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The data that the bureaus collect come from a variety of sources:

  1. Information reported to the bureaus by creditors. Creditors, such as banks and credit card issuers, may report information about their accounts and customers to the credit bureaus. In this context, the creditors are known as “data furnishers.”
  2. Information that’s collected or bought by the bureaus. For some types of information, the credit bureaus buy the data. For example, a consumer credit bureau might buy public records information from LexisNexis, another credit bureau, and use this information when generating your credit report. Examples of information that a credit bureau may buy include government tax liens or bankruptcy records.
  3. Information that gets shared among the bureaus. Although they are competitors, sometimes the credit bureaus must share information with one another. For example: When you place an initial fraud alert with one of the bureaus, it’s required to forward the alert to the other two.

Learn how to protect yourself from ID theft

Why might your credit reports and scores be different depending on the bureau?

If you look closely at your credit reports, you may notice some differences. One reason for this could be because creditors aren’t required to report information to the credit bureaus. Some may choose to report your account to only one or two of the bureaus, or to not report it at all.

Your credit scores could also be significantly different depending on which report your score is based on. This may be because of the potential differences in the data that make up each report.Read more: Why credit scores differ between credit reporting agencies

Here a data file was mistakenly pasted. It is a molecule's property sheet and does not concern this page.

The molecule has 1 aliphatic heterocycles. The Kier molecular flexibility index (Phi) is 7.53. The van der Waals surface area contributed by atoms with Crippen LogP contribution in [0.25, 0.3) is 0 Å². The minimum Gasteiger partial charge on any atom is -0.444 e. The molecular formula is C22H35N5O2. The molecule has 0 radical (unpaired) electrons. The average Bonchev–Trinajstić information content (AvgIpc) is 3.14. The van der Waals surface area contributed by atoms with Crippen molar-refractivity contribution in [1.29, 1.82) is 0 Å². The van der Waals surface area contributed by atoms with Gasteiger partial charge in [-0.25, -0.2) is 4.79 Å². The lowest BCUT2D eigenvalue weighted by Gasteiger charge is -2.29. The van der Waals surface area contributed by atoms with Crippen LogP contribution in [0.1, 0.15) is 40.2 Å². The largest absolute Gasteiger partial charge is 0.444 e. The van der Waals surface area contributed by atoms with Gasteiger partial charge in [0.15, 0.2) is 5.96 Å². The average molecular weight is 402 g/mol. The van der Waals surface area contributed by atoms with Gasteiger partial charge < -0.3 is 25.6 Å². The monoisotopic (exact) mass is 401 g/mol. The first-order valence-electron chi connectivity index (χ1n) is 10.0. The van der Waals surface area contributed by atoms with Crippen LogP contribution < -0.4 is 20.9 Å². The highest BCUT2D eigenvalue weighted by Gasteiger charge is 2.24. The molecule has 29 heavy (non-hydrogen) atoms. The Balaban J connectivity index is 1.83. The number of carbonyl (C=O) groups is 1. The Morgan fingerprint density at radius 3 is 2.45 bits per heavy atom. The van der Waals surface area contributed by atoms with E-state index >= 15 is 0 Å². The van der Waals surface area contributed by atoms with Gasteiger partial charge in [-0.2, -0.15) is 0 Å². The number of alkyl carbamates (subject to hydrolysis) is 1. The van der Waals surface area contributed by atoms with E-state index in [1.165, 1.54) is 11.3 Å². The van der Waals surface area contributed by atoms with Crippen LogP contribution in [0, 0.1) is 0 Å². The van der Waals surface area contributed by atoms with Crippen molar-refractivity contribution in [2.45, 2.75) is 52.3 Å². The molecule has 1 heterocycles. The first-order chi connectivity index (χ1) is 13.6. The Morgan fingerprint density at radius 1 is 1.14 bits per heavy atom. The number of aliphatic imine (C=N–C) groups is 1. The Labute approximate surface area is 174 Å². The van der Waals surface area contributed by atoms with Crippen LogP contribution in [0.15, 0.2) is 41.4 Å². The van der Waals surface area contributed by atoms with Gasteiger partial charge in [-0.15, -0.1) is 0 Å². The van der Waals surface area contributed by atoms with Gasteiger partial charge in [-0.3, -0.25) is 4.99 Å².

Other important credit bureaus

TransUnion®, Equifax® and Experian® may be the big three, but there are actually many consumer credit bureaus. The Consumer Financial Protection Bureau has a list of dozens of consumer credit bureaus organized by the type of information they organize and provide.Common Question

What’s the difference between a credit bureau and a consumer reporting agency?

It’s a different name for the same thing. The Fair Credit Reporting Act refers to credit bureaus as consumer reporting agencies, or CRAs. It defines CRAs as organizations that collect or evaluate consumer information for the purposes of furnishing consumer reports and then either sell or cooperatively share those reports. CRAs are also sometimes called consumer reporting companies, or CRCs.

Check out the CFPB’s list to find the website, phone number and address for each of the credit bureaus, as well as brief descriptions of what they do and whether they provide a free report to consumers. Many do, but sometimes you need to call or mail in your request.